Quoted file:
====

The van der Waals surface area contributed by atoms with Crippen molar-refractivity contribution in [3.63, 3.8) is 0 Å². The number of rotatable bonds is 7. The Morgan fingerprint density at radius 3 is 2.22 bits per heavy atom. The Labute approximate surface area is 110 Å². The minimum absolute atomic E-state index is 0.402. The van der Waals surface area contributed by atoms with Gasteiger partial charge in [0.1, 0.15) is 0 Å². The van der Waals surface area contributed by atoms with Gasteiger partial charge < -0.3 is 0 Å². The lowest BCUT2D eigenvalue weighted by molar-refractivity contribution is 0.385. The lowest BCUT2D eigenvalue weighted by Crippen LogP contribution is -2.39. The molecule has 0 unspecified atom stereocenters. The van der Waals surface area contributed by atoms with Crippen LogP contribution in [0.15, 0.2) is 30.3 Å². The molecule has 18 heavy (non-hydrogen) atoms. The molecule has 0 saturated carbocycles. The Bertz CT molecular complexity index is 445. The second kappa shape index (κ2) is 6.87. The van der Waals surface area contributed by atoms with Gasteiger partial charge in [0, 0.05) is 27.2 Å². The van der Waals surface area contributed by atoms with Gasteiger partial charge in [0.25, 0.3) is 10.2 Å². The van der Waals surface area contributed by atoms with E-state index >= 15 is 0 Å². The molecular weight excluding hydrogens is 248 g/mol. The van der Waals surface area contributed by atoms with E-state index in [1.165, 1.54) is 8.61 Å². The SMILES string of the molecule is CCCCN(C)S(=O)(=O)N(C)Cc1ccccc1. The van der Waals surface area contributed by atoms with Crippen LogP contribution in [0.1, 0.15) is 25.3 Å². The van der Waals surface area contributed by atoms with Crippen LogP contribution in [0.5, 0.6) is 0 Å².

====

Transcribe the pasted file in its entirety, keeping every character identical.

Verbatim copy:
The van der Waals surface area contributed by atoms with Crippen molar-refractivity contribution in [3.63, 3.8) is 0 Å². The number of rotatable bonds is 7. The Morgan fingerprint density at radius 3 is 2.22 bits per heavy atom. The Labute approximate surface area is 110 Å². The minimum absolute atomic E-state index is 0.402. The van der Waals surface area contributed by atoms with Gasteiger partial charge in [0.1, 0.15) is 0 Å². The van der Waals surface area contributed by atoms with Gasteiger partial charge < -0.3 is 0 Å². The lowest BCUT2D eigenvalue weighted by molar-refractivity contribution is 0.385. The lowest BCUT2D eigenvalue weighted by Crippen LogP contribution is -2.39. The molecule has 0 unspecified atom stereocenters. The van der Waals surface area contributed by atoms with Crippen LogP contribution in [0.15, 0.2) is 30.3 Å². The molecule has 18 heavy (non-hydrogen) atoms. The molecule has 0 saturated carbocycles. The Bertz CT molecular complexity index is 445. The second kappa shape index (κ2) is 6.87. The van der Waals surface area contributed by atoms with Gasteiger partial charge in [0, 0.05) is 27.2 Å². The van der Waals surface area contributed by atoms with Gasteiger partial charge in [0.25, 0.3) is 10.2 Å². The van der Waals surface area contributed by atoms with E-state index >= 15 is 0 Å². The molecular weight excluding hydrogens is 248 g/mol. The van der Waals surface area contributed by atoms with E-state index in [1.165, 1.54) is 8.61 Å². The SMILES string of the molecule is CCCCN(C)S(=O)(=O)N(C)Cc1ccccc1. The van der Waals surface area contributed by atoms with Crippen LogP contribution in [0.1, 0.15) is 25.3 Å². The van der Waals surface area contributed by atoms with Crippen LogP contribution in [0.5, 0.6) is 0 Å².